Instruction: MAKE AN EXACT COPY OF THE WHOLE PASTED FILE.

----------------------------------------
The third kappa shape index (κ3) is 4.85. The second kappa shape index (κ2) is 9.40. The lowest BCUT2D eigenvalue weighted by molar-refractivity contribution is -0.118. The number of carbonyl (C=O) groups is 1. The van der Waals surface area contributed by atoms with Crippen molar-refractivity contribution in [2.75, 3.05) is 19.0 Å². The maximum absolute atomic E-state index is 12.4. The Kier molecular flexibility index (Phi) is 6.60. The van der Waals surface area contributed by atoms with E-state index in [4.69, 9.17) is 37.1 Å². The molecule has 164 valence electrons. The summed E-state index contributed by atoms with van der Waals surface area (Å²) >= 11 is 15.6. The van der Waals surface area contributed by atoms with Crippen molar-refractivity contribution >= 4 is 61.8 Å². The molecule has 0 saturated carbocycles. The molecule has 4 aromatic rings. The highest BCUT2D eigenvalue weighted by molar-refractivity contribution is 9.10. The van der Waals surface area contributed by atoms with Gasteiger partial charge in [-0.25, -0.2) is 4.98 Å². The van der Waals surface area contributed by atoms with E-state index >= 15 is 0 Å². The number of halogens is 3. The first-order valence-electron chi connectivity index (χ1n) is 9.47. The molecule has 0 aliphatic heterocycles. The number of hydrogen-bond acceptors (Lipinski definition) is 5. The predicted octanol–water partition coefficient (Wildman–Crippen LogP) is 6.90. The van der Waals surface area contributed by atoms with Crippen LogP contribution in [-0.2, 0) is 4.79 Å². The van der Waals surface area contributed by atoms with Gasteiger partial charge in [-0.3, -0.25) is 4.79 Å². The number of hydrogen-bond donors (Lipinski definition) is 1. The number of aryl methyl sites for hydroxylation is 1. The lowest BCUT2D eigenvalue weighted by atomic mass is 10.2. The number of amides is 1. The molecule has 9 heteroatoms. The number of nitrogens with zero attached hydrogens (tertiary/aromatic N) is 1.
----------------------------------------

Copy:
The third kappa shape index (κ3) is 4.85. The second kappa shape index (κ2) is 9.40. The lowest BCUT2D eigenvalue weighted by molar-refractivity contribution is -0.118. The number of carbonyl (C=O) groups is 1. The van der Waals surface area contributed by atoms with Crippen molar-refractivity contribution in [2.75, 3.05) is 19.0 Å². The maximum absolute atomic E-state index is 12.4. The Kier molecular flexibility index (Phi) is 6.60. The van der Waals surface area contributed by atoms with E-state index in [4.69, 9.17) is 37.1 Å². The molecule has 164 valence electrons. The summed E-state index contributed by atoms with van der Waals surface area (Å²) >= 11 is 15.6. The van der Waals surface area contributed by atoms with Crippen molar-refractivity contribution >= 4 is 61.8 Å². The molecule has 0 saturated carbocycles. The molecule has 4 aromatic rings. The highest BCUT2D eigenvalue weighted by molar-refractivity contribution is 9.10. The van der Waals surface area contributed by atoms with Gasteiger partial charge in [-0.25, -0.2) is 4.98 Å². The van der Waals surface area contributed by atoms with E-state index >= 15 is 0 Å². The number of halogens is 3. The first-order valence-electron chi connectivity index (χ1n) is 9.47. The molecule has 0 aliphatic heterocycles. The number of hydrogen-bond acceptors (Lipinski definition) is 5. The predicted octanol–water partition coefficient (Wildman–Crippen LogP) is 6.90. The van der Waals surface area contributed by atoms with Crippen LogP contribution in [-0.2, 0) is 4.79 Å². The van der Waals surface area contributed by atoms with Gasteiger partial charge in [-0.3, -0.25) is 4.79 Å². The number of hydrogen-bond donors (Lipinski definition) is 1. The number of aryl methyl sites for hydroxylation is 1. The lowest BCUT2D eigenvalue weighted by atomic mass is 10.2. The number of amides is 1. The molecule has 9 heteroatoms. The number of nitrogens with zero attached hydrogens (tertiary/aromatic N) is 1.